Sep 28, 2019
26th Sunday in Ordinary Time
Although the Lord identifies the poor man who goes to heaven by the name of Lazarus, the rich man will forever be nameless and forgotten. During his life, the rich man did nothing great or worthy of heaven's praise. The rich man is really a “nobody” in hell, while the poor man is identified as “Lazarus”, a name honored in heaven among the saints of God.
Your name, my name, is not simple letters sewn together and registered on our birth certificate and then paired with a social security number and then, later on in life, matched with a photograph on a driver's license or passport for identification purposes.
Unfortunately, identity theft exists too often in our world. And we easily associate a thief as someone who goes to great lengths to keep their real identity a secret. At the other extreme, someone who has an inflated ego might want to make a name for themselves, so that the world will take notice of them and their name will be remembered in history, or at least significant enough to be mentioned in wikipedia!
But before the universe came into existence, God had already given each one of us a unique name, known to him, a name that he has carefully sequenced into the unique pattern of our DNA and threaded through the fabric of our soul. God calls us out of the crowd by that name.
By careful reflection and discernment, through testing and through trial, cooperating with the grace of God, our whole life's journey is marked responding to that eternal calling out to God. This way, we can know who we truly are and how our individual lives might reflect our God-given identity.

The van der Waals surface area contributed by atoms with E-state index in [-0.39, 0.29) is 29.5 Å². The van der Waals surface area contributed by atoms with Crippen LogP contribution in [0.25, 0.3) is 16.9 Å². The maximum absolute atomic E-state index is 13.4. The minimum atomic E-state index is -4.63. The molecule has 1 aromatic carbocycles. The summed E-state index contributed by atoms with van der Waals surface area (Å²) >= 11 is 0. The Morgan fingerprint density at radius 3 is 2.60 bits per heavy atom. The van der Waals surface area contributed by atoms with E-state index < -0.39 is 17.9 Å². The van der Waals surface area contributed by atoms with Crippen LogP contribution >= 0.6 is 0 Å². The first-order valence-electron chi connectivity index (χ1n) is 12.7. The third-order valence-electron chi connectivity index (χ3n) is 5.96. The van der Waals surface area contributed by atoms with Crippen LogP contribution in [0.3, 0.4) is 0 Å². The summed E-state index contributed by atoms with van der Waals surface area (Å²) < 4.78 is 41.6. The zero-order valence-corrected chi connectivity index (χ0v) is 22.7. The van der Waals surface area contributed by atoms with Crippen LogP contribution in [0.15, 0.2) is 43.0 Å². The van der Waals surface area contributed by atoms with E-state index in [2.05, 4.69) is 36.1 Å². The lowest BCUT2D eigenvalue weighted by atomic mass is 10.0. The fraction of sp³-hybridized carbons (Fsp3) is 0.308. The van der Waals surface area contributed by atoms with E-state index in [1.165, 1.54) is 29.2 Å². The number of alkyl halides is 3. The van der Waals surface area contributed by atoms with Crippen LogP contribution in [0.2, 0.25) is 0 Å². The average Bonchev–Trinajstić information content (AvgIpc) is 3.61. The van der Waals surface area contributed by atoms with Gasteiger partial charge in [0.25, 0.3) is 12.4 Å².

This is what we do when we respond to our unique God-given vocation in life. Many will find their God-given identity through the vocation of marriage and family life, some as virtuous single men and women, and others as priests, nuns and monks. Christ knows each of our names, he knows what he wants of us and gives us the appropriate time to find our way to him.
To gently help us towards this goal, God often disguises himself as the vulnerable one, the unloved, the sick and the forgotten of our throwaway culture. He does so, not to make us feel guilty. Rather, there are many around us God calls Lazarus. God sends them to save us, and as a forceful reminder we all share a common home, common dignity and everyone’s life and intrinsically weaved together.
Refreshed by the Bread of Life, may Christ's words and presence reignite our common vocation to help each other to taste a bit of heaven here on earth, so that one day we might all enjoy it eternally with Abraham and all the saints forever.
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